There are two kinds of faith in any religion; the faith of the internal elite, that is to say, the clergy and hierarchy, and the faith of the common people unto which the elite preach. The former, having invested wholly in the doctrines of their chosen brand of faith, would have a deeper and more complete understanding of the intricacies of their chosen dogma. The latter, who support the former economically by fulfilling the practical necessities of society, possess less comprehensive knowledge of their religion simply due to the fact that they have other things to do with their time. This is one of the reasons why a priesthood would have evolved in the first place; most people simply don’t have the time to appease the gods, so they employ someone else to do it for them. As time went by, the common people became increasingly removed from their gods, the actions and incantations of the priesthood became more arcane, preserving traditions and rites utter in strange, long dead languages that the hoi polloi rarely understood. These masters of the mysterious separated themselves from society, built large establishments to suit their own purposes, into which the public might only grudgingly be allowed, and dressed in strange clothes so the masses could better identify them as being in a position of authority. They continued their studies, becoming ever more obscure and remote from the comprehension of the public they served such that the common people had a very slim grasp of what their priesthood actually did.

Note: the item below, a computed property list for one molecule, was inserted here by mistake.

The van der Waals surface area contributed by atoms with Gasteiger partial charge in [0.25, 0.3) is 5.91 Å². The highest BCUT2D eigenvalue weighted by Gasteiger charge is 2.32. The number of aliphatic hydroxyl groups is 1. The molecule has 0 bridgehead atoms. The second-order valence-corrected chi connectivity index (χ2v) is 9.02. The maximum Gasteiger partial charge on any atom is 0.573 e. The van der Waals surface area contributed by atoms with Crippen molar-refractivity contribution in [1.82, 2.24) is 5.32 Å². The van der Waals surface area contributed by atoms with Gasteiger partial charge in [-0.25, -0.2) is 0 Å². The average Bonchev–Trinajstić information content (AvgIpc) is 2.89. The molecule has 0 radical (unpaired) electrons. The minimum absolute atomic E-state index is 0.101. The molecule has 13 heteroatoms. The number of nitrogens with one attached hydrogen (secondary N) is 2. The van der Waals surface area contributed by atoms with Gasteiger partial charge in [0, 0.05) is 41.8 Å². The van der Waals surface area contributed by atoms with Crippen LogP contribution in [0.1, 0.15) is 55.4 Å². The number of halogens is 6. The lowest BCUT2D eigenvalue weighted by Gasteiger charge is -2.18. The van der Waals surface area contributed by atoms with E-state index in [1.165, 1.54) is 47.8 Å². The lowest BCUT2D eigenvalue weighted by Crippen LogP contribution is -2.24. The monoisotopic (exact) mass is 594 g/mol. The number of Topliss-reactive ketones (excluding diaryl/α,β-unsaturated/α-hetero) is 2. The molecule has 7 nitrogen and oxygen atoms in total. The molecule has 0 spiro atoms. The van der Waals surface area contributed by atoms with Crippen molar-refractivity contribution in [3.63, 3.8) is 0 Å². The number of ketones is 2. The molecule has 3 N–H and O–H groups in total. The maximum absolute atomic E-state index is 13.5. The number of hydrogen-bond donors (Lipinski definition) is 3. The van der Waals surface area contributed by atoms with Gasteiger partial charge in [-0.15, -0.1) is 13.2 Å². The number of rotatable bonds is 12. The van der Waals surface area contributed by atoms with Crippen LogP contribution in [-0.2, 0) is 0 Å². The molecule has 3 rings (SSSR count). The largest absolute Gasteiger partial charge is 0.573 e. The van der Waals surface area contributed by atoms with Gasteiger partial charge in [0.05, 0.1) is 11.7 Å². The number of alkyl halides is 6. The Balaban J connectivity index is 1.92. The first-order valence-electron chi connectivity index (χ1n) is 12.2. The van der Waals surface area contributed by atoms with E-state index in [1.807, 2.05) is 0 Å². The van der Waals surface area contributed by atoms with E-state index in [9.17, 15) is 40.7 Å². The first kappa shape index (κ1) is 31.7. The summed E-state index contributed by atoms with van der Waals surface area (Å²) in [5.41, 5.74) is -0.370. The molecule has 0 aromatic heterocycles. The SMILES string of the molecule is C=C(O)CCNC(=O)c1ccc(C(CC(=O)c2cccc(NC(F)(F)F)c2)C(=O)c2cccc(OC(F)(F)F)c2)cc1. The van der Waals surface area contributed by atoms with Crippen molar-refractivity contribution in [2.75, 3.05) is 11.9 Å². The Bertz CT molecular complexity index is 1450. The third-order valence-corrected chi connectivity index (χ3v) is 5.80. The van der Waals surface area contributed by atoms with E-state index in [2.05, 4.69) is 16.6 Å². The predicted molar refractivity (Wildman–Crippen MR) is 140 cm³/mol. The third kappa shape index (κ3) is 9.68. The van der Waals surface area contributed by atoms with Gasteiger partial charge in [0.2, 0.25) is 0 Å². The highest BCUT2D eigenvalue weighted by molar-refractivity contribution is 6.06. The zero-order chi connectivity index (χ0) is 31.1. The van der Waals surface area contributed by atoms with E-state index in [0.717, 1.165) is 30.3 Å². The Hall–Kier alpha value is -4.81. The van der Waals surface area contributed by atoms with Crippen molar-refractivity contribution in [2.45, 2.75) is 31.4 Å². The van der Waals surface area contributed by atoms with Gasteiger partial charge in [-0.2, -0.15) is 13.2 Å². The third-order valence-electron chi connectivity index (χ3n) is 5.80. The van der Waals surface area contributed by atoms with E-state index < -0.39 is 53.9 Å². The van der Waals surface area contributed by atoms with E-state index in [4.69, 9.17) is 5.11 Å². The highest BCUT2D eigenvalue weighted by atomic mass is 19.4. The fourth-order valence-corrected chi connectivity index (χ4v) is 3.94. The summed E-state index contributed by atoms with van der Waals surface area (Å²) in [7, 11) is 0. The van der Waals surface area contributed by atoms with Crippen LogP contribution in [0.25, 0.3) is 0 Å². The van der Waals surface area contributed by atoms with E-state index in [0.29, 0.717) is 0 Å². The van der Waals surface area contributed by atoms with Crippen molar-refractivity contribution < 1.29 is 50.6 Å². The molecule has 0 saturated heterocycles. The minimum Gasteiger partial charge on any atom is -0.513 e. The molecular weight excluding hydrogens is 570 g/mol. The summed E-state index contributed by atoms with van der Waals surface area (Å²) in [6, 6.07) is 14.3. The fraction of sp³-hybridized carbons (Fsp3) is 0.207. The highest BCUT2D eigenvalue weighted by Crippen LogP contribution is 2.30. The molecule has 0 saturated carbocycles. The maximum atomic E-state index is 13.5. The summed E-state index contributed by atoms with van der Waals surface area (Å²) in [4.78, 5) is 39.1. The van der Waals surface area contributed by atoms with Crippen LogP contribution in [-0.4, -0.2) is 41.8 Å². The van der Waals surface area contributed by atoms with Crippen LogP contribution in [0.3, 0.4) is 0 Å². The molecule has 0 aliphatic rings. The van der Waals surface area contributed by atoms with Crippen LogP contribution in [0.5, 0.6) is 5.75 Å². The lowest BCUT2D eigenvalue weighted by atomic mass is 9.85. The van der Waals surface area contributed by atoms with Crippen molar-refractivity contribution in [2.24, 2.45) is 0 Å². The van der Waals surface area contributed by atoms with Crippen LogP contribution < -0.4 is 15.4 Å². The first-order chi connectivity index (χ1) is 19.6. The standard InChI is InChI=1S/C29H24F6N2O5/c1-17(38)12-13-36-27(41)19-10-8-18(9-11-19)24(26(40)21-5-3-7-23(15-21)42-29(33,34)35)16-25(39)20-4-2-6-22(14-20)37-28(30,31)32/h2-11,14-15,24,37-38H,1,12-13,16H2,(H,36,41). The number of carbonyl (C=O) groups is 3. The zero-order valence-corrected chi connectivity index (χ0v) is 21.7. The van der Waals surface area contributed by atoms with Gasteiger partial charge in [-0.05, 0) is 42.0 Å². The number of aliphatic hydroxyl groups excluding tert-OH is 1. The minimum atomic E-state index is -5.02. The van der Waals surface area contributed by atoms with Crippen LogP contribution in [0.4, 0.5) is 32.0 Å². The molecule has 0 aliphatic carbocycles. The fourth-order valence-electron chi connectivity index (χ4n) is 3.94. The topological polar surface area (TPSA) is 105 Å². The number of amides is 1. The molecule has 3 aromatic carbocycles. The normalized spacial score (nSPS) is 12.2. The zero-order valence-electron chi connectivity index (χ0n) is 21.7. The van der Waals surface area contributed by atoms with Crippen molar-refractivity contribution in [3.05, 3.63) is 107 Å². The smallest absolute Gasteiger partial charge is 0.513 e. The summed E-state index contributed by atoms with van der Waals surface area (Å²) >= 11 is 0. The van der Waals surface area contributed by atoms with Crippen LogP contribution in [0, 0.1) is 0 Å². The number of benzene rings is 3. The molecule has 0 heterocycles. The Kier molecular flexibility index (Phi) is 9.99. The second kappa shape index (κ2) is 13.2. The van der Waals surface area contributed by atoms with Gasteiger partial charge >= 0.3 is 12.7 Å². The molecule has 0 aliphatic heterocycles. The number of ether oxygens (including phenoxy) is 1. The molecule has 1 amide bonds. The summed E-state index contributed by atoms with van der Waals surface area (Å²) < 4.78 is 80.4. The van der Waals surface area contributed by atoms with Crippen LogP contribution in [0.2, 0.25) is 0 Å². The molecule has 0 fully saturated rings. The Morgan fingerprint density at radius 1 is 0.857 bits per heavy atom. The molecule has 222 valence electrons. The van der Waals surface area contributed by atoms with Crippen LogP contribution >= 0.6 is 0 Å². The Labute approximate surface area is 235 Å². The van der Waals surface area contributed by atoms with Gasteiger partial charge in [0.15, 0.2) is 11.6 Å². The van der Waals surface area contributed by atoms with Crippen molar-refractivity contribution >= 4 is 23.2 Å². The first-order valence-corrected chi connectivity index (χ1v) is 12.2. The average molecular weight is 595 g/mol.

Essentially the same is true of science.